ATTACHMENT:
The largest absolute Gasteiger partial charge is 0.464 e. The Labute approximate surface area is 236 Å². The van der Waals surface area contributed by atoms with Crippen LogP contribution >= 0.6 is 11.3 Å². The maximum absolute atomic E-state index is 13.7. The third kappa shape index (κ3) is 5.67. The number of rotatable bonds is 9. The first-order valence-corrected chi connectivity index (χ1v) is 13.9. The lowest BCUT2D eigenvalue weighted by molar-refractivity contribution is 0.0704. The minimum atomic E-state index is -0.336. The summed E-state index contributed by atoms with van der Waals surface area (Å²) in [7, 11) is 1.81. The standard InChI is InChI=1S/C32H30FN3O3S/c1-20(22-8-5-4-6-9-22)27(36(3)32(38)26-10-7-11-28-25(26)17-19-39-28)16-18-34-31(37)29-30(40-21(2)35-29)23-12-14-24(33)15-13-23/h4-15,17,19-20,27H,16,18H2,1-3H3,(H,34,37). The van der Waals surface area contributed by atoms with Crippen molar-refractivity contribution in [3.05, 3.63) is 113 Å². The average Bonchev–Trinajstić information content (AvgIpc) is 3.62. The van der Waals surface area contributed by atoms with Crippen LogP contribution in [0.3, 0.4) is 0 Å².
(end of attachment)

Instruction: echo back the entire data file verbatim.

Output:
The largest absolute Gasteiger partial charge is 0.464 e. The Labute approximate surface area is 236 Å². The van der Waals surface area contributed by atoms with Crippen LogP contribution >= 0.6 is 11.3 Å². The maximum absolute atomic E-state index is 13.7. The third kappa shape index (κ3) is 5.67. The number of rotatable bonds is 9. The first-order valence-corrected chi connectivity index (χ1v) is 13.9. The lowest BCUT2D eigenvalue weighted by molar-refractivity contribution is 0.0704. The minimum atomic E-state index is -0.336. The summed E-state index contributed by atoms with van der Waals surface area (Å²) in [7, 11) is 1.81. The standard InChI is InChI=1S/C32H30FN3O3S/c1-20(22-8-5-4-6-9-22)27(36(3)32(38)26-10-7-11-28-25(26)17-19-39-28)16-18-34-31(37)29-30(40-21(2)35-29)23-12-14-24(33)15-13-23/h4-15,17,19-20,27H,16,18H2,1-3H3,(H,34,37). The van der Waals surface area contributed by atoms with Crippen molar-refractivity contribution in [3.05, 3.63) is 113 Å². The average Bonchev–Trinajstić information content (AvgIpc) is 3.62. The van der Waals surface area contributed by atoms with Crippen LogP contribution in [0.3, 0.4) is 0 Å².